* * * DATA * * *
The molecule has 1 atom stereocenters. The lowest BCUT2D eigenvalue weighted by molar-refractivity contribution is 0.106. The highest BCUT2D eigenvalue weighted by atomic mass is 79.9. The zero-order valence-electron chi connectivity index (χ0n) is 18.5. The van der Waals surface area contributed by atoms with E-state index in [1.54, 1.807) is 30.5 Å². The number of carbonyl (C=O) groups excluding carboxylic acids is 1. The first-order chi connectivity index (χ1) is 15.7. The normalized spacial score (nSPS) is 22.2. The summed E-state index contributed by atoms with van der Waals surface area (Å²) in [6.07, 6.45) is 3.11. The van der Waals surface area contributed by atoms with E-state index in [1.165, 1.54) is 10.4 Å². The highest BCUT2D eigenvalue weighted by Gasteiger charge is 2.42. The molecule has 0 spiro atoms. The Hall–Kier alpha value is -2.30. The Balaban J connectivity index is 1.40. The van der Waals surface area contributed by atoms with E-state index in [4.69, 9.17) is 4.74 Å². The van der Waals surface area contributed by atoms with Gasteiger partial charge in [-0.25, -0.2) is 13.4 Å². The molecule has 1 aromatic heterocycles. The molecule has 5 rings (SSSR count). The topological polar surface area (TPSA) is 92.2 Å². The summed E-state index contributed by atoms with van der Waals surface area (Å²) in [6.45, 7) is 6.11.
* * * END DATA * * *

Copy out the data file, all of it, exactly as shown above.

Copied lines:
The molecule has 1 atom stereocenters. The lowest BCUT2D eigenvalue weighted by molar-refractivity contribution is 0.106. The highest BCUT2D eigenvalue weighted by atomic mass is 79.9. The zero-order valence-electron chi connectivity index (χ0n) is 18.5. The van der Waals surface area contributed by atoms with E-state index in [1.54, 1.807) is 30.5 Å². The number of carbonyl (C=O) groups excluding carboxylic acids is 1. The first-order chi connectivity index (χ1) is 15.7. The normalized spacial score (nSPS) is 22.2. The summed E-state index contributed by atoms with van der Waals surface area (Å²) in [6.07, 6.45) is 3.11. The van der Waals surface area contributed by atoms with E-state index in [1.165, 1.54) is 10.4 Å². The highest BCUT2D eigenvalue weighted by Gasteiger charge is 2.42. The molecule has 0 spiro atoms. The Hall–Kier alpha value is -2.30. The Balaban J connectivity index is 1.40. The van der Waals surface area contributed by atoms with E-state index in [4.69, 9.17) is 4.74 Å². The van der Waals surface area contributed by atoms with Gasteiger partial charge in [-0.25, -0.2) is 13.4 Å². The molecule has 1 aromatic heterocycles. The molecule has 5 rings (SSSR count). The topological polar surface area (TPSA) is 92.2 Å². The summed E-state index contributed by atoms with van der Waals surface area (Å²) in [6.45, 7) is 6.11.